Visibility was so poor as my KLM flight landed in Amsterdam very early in the morning. It was cold and gray outside. A long layover in Schipol awaited me before my next flight but I wasn't too keen on spending it entirely inside this great airport terminal. Yotel and its comfy bed may have given me a great rest the last time but all I wanted was to get out. Even on a foggy day.
From the airport, Amsterdam's Central Station is a quick 15-minute ride via train. Despite the gloomy condition, I walked aimlessly outside until the frigid weather got me seeking solace in this coffee shop in nearby Nieuwendijk. With the weather seemingly not improving anytime soon, I was almost ready to give up on doing anything outside anymore.
|De Bleeke Dood|
As I was poring myself over a map I took from the airport, there was this little picture of a windmill that suddenly excited me. I realized I have passed through Schipol four times already yet the only windmill I ever saw were those souvenir replicas sold at the airport gift shops. There are some 1,200 surviving windmills all over the country. Perhaps I could just pass the time seeing real ones this time? It may be gray and dull outside but since I'm already in Dutch land, might as well go for it.
Windmills are of course emblematic of the Netherlands much as the Taj Mahal is of India or the Pyramids of Egypt. They came out of necessity. In order to keep water out of lands below sea level - which is an ongoing struggle - the Dutch harnessed the power of wind through a mill. Over the centuries, windmills have evolved into industrial and agricultural uses. To this day, the windmills are pretty much still working mills - with a museum appeal thrown in.
A quick check on my iPod (connected to free WiFi) and I got just the right info needed. It turns out there are windmills at Zaanse Schans - a little town on the banks of Zaan river - just 17 minutes by train from Central Station. This got me so revved up I walked back to the train station to buy myself a "same day return" ticket for € 10.00. A very helpful agent tried to reassure me: "it may not be the clearest day to see them today but you'll see at least one if you get close enough".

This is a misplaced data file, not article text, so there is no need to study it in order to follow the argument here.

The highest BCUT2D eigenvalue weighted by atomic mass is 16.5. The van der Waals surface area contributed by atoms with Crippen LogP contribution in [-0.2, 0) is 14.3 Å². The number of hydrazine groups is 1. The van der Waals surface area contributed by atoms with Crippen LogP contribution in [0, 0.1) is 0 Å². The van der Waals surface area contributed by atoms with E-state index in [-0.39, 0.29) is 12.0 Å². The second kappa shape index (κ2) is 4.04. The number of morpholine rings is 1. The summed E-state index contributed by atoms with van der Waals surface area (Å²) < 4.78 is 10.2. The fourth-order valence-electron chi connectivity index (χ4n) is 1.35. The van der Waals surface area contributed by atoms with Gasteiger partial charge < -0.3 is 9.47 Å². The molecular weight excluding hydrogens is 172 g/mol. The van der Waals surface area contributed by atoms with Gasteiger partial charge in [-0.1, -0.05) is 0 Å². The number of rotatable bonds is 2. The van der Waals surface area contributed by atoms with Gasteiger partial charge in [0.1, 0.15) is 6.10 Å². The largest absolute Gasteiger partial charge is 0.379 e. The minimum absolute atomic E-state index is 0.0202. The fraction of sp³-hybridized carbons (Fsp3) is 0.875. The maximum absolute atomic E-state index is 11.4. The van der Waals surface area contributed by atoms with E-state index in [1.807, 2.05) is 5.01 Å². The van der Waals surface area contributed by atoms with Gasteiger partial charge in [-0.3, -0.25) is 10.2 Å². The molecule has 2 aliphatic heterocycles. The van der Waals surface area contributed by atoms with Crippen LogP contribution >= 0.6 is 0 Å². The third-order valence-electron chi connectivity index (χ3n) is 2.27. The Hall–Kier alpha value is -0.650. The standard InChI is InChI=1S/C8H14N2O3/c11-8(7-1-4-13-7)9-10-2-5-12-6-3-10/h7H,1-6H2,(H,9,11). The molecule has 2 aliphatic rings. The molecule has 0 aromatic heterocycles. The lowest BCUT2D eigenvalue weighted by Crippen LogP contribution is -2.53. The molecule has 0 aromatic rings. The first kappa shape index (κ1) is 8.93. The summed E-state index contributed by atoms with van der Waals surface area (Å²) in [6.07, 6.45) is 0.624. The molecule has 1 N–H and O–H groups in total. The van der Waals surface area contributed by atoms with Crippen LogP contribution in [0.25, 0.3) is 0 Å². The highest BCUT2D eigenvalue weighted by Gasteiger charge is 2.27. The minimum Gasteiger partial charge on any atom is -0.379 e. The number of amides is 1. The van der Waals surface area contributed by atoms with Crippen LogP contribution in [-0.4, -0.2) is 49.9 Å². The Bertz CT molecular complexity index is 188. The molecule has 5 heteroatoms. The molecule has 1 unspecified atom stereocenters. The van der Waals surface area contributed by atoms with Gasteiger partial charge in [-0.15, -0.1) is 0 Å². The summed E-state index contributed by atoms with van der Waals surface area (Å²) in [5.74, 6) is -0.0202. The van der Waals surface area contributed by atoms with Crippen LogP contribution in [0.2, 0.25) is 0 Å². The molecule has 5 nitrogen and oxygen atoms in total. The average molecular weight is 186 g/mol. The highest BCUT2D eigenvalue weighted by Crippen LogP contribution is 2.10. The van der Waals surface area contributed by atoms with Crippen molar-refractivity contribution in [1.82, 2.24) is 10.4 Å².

There was hardly anything visible as the train pulled away from Amsterdam and into the flat, almost featureless terrain that pretty much defines all of the Netherlands. 26% of the country is under water while its highest point is Mt. Vaals at a meager 322-meters. If God didn't give them towering peaks, the Dutch are blessed with a statuesque height: they're considered the tallest. Standing next to them makes me feel like a dwarf. But I digress.
After getting off at the Koog-Zaandijk train station, I walked in the direction showed by the map. Friendly locals (who spoke fluent English) were around to confirm I was headed correctly. It got even colder as I moved closer to the river so I walked faster to generate more heat. About 10 minutes later, there I was, facing my first windmill: De Bleeke Dood ("pale death"). It was built in 1656, was used as a flour mill, and lay in disrepair for a time until it was restored.
More windmills lay across the river - or at least that's what the map told me. With the fog, there was nothing to see as I walked over the bridge (which would have given me a panoramic view of them all). I spotted some people carrying a map who were actually on their way to see the windmills as well. Following their lead, I passed through this quaint village lined with traditional Dutch houses.
The second windmill I saw was De Huisman ("the homemaker"), standing like a ghostly apparition next to the river. It was built accordingly sometime in 1786 and currently used in the production of mustard. Unlike some of the other windmills, this is not open to the public. To my disappointment however, visiting the other Zaanse Schans windmills only take place between April and September.
A path led to more Dutch houses until I reached this parking lot used by tour buses. Wanting some respite from the cold, I went inside one of the souvenir shops. Even taking a pee has a fee but I guess that's the reality in Europe. I then walked along the road leading back to the railroad station in Zaandijk where after a short wait, a train whisked me away back to Amsterdam's Central Station.